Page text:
Now, how does this differ from how other people ask? Example:
“Well, I want a raise because I’ve been here for a while and I think I deserve it.”
Instead, by following the first example, you position your request for the benefit of the company and supervisor. Here you are, providing all this incredible value, and to push yourself forward and continue to bring 100%, all you’re asking for FAIR compensation.
It’s hard to argue against.
Remember: you have to do the work. You can’t be Peter Gibbons from Office Space, cause havoc at work, and just demand more money. You have to show your achievements and how they reflect in improving the organization, or you have to show that you’re being underpaid compared to other people with the same position and experience.
For my interview series, all I did was tell them I was a fan of their work (which I was), ask for a quick interview, and make it super freaking easy for them to say yes and schedule a time.
Know when to push
There are times you’re at a huge advantage when asking questions. Think about when you call your bank, get your cup of coffee, or go to a nice restaurant. Everything is set up to give you exactly what you want.
In this situation, I’d advise NOT asking questions, but instead, making statements.
Statements are more powerful and confident. If you call your credit card company, don’t ask for a credit limit increase, request one. That way, they can’t say, “no,” because you never asked a question. As the discussion continues, keep making statements about what you would like to see happen.
All you have to do is substitute the words, “Can I…” with “I would like.”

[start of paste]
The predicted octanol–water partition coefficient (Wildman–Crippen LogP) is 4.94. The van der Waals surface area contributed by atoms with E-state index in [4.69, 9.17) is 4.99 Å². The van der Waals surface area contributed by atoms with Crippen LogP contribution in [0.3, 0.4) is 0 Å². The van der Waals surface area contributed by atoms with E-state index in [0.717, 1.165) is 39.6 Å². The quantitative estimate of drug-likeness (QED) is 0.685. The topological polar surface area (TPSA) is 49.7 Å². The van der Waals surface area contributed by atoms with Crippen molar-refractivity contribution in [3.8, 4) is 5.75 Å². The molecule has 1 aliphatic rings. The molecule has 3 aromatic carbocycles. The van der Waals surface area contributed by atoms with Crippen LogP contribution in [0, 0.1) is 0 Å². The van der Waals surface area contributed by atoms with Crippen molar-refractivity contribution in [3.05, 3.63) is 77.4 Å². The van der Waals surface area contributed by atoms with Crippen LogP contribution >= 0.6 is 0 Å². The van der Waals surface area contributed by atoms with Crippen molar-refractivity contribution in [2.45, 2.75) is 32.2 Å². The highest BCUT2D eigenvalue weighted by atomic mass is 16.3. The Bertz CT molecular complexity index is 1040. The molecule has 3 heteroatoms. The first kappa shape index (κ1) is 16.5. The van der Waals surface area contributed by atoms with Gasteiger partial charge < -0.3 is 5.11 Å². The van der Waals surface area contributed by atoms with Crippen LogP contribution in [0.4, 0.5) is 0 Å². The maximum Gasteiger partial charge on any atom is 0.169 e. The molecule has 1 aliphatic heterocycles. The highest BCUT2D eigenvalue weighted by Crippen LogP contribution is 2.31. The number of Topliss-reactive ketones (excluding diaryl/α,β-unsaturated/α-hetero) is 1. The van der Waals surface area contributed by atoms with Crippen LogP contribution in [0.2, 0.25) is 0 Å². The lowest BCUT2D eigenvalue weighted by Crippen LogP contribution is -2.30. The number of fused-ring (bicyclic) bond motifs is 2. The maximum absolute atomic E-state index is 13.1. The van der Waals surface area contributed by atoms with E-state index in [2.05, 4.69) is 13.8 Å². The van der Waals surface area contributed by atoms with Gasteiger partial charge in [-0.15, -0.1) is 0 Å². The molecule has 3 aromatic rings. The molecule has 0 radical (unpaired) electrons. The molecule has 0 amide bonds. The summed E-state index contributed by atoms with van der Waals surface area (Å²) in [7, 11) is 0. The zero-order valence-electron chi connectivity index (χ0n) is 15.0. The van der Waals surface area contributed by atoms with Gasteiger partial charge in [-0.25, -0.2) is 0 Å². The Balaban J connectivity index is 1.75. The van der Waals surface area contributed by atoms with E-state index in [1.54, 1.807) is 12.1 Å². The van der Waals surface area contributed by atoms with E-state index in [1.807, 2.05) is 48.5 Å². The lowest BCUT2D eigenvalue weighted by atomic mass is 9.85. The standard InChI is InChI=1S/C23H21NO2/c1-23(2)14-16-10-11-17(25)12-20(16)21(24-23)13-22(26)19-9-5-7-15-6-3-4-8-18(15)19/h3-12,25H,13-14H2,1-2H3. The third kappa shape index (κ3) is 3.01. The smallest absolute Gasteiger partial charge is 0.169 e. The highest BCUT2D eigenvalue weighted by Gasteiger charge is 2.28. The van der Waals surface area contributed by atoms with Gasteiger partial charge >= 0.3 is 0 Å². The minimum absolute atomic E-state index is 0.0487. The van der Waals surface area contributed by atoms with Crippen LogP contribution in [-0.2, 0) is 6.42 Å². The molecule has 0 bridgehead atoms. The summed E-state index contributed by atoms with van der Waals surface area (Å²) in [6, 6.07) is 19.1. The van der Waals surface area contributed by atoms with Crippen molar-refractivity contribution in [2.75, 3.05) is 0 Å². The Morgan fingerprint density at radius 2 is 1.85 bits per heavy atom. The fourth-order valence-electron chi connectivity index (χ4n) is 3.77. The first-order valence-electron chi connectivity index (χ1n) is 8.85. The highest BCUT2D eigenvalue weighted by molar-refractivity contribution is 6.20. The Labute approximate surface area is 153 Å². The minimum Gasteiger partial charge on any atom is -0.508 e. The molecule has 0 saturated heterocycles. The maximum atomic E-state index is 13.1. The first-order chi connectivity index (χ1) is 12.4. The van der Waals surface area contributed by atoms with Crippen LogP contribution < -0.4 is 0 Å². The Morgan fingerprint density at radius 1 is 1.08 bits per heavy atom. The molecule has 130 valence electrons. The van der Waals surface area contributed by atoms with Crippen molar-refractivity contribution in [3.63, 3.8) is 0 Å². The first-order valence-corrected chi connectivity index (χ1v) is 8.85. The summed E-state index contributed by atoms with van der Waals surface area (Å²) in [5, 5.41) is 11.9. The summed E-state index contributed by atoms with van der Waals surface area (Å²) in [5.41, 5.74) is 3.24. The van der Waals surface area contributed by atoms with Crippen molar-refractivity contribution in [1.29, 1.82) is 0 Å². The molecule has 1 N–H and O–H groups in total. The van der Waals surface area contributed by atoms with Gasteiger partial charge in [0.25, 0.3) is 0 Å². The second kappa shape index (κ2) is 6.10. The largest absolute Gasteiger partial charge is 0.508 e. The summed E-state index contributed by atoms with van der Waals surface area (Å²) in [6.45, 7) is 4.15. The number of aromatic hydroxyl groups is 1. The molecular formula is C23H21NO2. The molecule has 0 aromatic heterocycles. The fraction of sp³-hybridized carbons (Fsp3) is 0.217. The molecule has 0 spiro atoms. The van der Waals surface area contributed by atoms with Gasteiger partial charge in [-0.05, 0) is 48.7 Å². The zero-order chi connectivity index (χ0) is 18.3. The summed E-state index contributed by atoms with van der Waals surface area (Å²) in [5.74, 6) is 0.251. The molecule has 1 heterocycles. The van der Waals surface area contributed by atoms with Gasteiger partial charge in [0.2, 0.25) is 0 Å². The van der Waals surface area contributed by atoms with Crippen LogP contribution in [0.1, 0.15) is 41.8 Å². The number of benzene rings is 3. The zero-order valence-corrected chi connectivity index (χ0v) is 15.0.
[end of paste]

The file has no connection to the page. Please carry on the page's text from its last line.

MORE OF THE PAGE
(Also, know when not to push. There are times when a respectful “please,” “sir,” and “ma’am” would do wonders—for example, finding a restroom in Manhattan without paying.)
Know when to shut up
Sometimes, I get poorly written emails from people that want advice. Usually the first half is an incoherent ramble. Then about midway, they realize they wrote too much and equivocate. At the end, they tack on a really vague question like, “So… what do you think I should do?”
I never respond to these.
As much as I want to help — and believe me, I do — it’s far too time-consuming to sift through the email to find out what they really want to ask and answer a question that I could write a ten-volume book series about. On top of that, I don’t want to have them email me again with another long essay.
Stop doing this.
Instead, tighten up your question and make it easier for them to answer. Compare these two questions and see which one you’d rather answer:
BAD: “What should I do?”
GOOD: “I think I should either do X, Y, or Z. I like X more for three reasons — reason 1, reason 2, reason 3 — but I wanted to get your opinion because you’re far more experienced than me.”
- Understand that getting a “no” isn’t the end of the world. But rather than chanting that to yourself in your head, go out and actually prove it to yourself. I highly recommend trying the Coffee Challenge for one month to train yourself to ask for things from strangers and acclimate yourself to failure.
- Make a better case for your requests. Ask for what you want in a way that offers value, not takes it. It requires more work, but if you do it right, the rewards can be tremendous.
- Know when to raise the stakes and take a step back. Some of this is experience, but there are many times when you can make bigger asks: at hotels, when calling your credit card’s concierge service, at fine-dining restaurants, etc. At those times, make statements instead of questions.
- If you’re asking something from a high-value individual, tighten up your question and make it easy for them. Stop rambling and be very considerate of their time.
If you get in the habit of asking for stuff you want and do it in a respectful and considerate way, you’ll never know what will happen.